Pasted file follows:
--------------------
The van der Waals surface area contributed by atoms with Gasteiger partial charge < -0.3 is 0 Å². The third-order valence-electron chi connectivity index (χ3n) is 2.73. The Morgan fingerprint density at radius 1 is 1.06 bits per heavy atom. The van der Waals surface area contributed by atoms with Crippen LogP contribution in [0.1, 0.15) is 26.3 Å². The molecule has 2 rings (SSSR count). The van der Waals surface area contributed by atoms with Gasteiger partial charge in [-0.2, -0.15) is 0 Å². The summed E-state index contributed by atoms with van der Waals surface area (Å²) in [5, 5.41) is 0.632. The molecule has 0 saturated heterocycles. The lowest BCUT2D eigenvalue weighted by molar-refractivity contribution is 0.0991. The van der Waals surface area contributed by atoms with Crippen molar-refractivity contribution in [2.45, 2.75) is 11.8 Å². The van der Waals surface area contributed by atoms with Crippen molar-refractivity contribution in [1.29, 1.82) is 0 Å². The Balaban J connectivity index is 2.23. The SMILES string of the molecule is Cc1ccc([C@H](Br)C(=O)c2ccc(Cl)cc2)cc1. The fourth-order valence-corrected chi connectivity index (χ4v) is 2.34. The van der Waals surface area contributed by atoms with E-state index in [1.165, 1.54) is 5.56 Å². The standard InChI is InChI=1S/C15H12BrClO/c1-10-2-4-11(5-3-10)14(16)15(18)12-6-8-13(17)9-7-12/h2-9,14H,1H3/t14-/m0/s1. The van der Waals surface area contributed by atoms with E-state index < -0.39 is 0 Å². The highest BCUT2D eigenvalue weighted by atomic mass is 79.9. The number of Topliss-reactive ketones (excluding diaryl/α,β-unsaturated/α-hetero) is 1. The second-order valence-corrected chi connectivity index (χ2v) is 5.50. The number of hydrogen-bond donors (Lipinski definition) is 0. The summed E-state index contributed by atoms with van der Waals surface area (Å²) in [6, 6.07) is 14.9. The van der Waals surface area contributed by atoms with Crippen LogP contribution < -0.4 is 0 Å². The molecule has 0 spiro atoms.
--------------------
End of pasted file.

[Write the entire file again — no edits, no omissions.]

The van der Waals surface area contributed by atoms with Gasteiger partial charge < -0.3 is 0 Å². The third-order valence-electron chi connectivity index (χ3n) is 2.73. The Morgan fingerprint density at radius 1 is 1.06 bits per heavy atom. The van der Waals surface area contributed by atoms with Crippen LogP contribution in [0.1, 0.15) is 26.3 Å². The molecule has 2 rings (SSSR count). The van der Waals surface area contributed by atoms with Gasteiger partial charge in [-0.2, -0.15) is 0 Å². The summed E-state index contributed by atoms with van der Waals surface area (Å²) in [5, 5.41) is 0.632. The molecule has 0 saturated heterocycles. The lowest BCUT2D eigenvalue weighted by molar-refractivity contribution is 0.0991. The van der Waals surface area contributed by atoms with Crippen molar-refractivity contribution in [2.45, 2.75) is 11.8 Å². The van der Waals surface area contributed by atoms with Crippen molar-refractivity contribution in [1.29, 1.82) is 0 Å². The Balaban J connectivity index is 2.23. The SMILES string of the molecule is Cc1ccc([C@H](Br)C(=O)c2ccc(Cl)cc2)cc1. The fourth-order valence-corrected chi connectivity index (χ4v) is 2.34. The van der Waals surface area contributed by atoms with E-state index in [1.165, 1.54) is 5.56 Å². The standard InChI is InChI=1S/C15H12BrClO/c1-10-2-4-11(5-3-10)14(16)15(18)12-6-8-13(17)9-7-12/h2-9,14H,1H3/t14-/m0/s1. The van der Waals surface area contributed by atoms with E-state index < -0.39 is 0 Å². The highest BCUT2D eigenvalue weighted by atomic mass is 79.9. The number of Topliss-reactive ketones (excluding diaryl/α,β-unsaturated/α-hetero) is 1. The second-order valence-corrected chi connectivity index (χ2v) is 5.50. The number of hydrogen-bond donors (Lipinski definition) is 0. The summed E-state index contributed by atoms with van der Waals surface area (Å²) in [6, 6.07) is 14.9. The van der Waals surface area contributed by atoms with Crippen LogP contribution < -0.4 is 0 Å². The molecule has 0 spiro atoms.